Earlier this week we shared the secret behind our toilet composting system. Today, on World Toilet Day 2016, we want to tell you all about why a system like this is so important to us, and why it should matter to you too.
Toilets and water go hand in hand. Building toilets that pollute our water sources is dangerous and counter-productive. Across Uganda, toilets are a rarity and sewage infrastructure is lacking. Building toilets is key to provide people with equal rights and opportunities, to live empowered and dignified lives. But building toilets isn’t enough, we need systems that preserve the water that provides all life.
Lake Victoria is the second largest freshwater lake in the world, with a surface area of 68,800 sq km and an average depth of 40m. The area in and around the lake offers rich soil and the ideal climate for agricultural purposes, as well as extraordinary biodiversity with around 500 species of fish, of which more than 50% cannot be found anywhere else.
Lake Victoria is bordered by Uganda, Kenya and Tanzania, with tributaries extending all the way to Rwanda and Burundi. It is estimated that 120,000 fishermen earn a living from it, and 30-40 million people depend on it for economic and living puposes. The lake is not only a source of food, fresh and irrigation water; it also serves a variety of other purposes such as alternative energy and transportation, and consequently serves as a sink for human, agricultural and industrial waste. For this reason the benefits and importance of the lake are not just local, but touch upon the entire global community.
Unfortunately, the consequences of modern living have had a disastrous impact on the well-being of the lake. The exploitation of the lake, caused by a combination of things including over-fishing, urbanisation, pollution and changes in land use have caused serious environmental threats to the lake, with repercussions already being felt by local communities and national economies alike. One of the most-felt consequences of this exploitation is the exhaustion of fish stock: although precise data is hard to come by, it has been calculated that more than 50% of the lake’s native species have already gone extinct, and 200 more are facing possible extinction.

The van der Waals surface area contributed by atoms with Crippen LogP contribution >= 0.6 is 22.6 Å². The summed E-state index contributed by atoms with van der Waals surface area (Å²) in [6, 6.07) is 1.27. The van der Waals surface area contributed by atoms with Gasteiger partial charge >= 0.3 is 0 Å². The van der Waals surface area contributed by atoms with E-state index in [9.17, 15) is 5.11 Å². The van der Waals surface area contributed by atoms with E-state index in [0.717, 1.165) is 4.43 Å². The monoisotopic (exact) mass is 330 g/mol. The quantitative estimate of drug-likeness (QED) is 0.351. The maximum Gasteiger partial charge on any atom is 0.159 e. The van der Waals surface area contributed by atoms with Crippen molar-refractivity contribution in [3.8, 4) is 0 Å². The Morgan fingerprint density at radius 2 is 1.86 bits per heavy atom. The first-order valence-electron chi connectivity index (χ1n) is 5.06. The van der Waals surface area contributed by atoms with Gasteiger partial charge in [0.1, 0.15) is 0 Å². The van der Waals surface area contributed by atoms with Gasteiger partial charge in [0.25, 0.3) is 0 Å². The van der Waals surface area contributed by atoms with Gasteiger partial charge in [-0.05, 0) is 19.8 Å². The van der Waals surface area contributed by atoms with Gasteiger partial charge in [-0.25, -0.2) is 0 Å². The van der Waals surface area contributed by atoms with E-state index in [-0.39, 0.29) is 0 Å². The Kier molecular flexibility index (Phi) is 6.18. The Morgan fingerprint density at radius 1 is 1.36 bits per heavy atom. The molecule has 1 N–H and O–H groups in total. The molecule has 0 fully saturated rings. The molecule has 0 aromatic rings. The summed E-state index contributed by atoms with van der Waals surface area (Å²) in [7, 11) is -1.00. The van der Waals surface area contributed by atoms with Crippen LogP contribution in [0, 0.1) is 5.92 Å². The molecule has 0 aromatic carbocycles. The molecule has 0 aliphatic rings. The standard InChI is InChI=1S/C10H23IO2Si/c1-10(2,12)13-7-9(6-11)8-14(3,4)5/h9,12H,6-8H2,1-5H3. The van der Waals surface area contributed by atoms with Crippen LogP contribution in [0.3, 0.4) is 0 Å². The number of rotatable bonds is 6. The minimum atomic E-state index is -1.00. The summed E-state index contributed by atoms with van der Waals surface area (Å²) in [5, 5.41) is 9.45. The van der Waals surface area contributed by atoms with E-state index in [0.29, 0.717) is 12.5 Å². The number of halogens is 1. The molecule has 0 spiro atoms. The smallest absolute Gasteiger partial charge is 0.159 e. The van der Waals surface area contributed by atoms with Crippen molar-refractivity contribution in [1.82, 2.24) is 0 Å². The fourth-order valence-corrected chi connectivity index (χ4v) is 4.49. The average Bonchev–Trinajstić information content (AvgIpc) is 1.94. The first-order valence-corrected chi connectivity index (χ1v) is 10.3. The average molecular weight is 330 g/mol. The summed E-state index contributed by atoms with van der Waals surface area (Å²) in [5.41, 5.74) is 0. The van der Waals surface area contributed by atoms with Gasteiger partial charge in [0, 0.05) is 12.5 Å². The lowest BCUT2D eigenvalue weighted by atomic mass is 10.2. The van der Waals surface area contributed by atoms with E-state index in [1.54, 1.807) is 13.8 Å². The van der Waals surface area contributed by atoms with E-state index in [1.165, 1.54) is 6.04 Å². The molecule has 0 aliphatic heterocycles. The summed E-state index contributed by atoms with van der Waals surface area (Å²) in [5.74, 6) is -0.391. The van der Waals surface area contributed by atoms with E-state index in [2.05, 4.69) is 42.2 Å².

As mentioned above, there are many causes contributing to the destruction of the lake. However, one encapsulates them all: the quality of water in the lake has been progressively declining, and is quickly reaching a critical state. Many areas in and around the lake are considered at severe risk of becoming “dead zones”, as proclaimed by Uganda’s National Environment Management Authority. Murchison Bay, one of the main lake inlets where the national capital Kampala sits, is one of the areas most at risk today:
“Often, Murchison Bay is covered in a green floating blanket of algae that is as viscous as wall paint. Algal blooms clog water treatment plants, deoxygenate lake water causing fish die-offs and cause a skin condition known as swimmers itch. Murchison Bay is home to water treatment plants that supply Kampala city and neighbouring towns.”